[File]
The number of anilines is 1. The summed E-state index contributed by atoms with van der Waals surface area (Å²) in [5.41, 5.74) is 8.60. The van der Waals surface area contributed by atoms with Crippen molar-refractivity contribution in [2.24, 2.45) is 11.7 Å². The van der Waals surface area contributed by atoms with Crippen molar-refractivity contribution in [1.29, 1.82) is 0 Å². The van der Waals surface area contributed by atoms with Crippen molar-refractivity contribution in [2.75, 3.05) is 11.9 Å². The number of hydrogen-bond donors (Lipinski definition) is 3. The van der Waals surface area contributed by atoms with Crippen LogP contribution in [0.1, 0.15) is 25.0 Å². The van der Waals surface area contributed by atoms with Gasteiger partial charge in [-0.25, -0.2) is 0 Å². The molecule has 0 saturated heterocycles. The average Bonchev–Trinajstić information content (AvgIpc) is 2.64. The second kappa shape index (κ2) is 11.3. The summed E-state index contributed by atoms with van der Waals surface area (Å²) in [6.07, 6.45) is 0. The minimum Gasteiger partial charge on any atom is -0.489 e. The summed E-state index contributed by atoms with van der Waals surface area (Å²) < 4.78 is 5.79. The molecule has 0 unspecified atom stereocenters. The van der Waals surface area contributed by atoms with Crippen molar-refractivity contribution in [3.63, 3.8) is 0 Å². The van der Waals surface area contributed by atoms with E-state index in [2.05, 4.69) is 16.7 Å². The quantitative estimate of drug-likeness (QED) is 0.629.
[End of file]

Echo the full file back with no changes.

The number of anilines is 1. The summed E-state index contributed by atoms with van der Waals surface area (Å²) in [5.41, 5.74) is 8.60. The van der Waals surface area contributed by atoms with Crippen molar-refractivity contribution in [2.24, 2.45) is 11.7 Å². The van der Waals surface area contributed by atoms with Crippen molar-refractivity contribution in [1.29, 1.82) is 0 Å². The van der Waals surface area contributed by atoms with Crippen molar-refractivity contribution in [2.75, 3.05) is 11.9 Å². The number of hydrogen-bond donors (Lipinski definition) is 3. The van der Waals surface area contributed by atoms with Crippen LogP contribution in [0.1, 0.15) is 25.0 Å². The van der Waals surface area contributed by atoms with Gasteiger partial charge in [-0.25, -0.2) is 0 Å². The molecule has 0 saturated heterocycles. The average Bonchev–Trinajstić information content (AvgIpc) is 2.64. The second kappa shape index (κ2) is 11.3. The summed E-state index contributed by atoms with van der Waals surface area (Å²) in [6.07, 6.45) is 0. The minimum Gasteiger partial charge on any atom is -0.489 e. The summed E-state index contributed by atoms with van der Waals surface area (Å²) < 4.78 is 5.79. The molecule has 0 unspecified atom stereocenters. The van der Waals surface area contributed by atoms with Crippen molar-refractivity contribution in [3.63, 3.8) is 0 Å². The van der Waals surface area contributed by atoms with E-state index in [2.05, 4.69) is 16.7 Å². The quantitative estimate of drug-likeness (QED) is 0.629.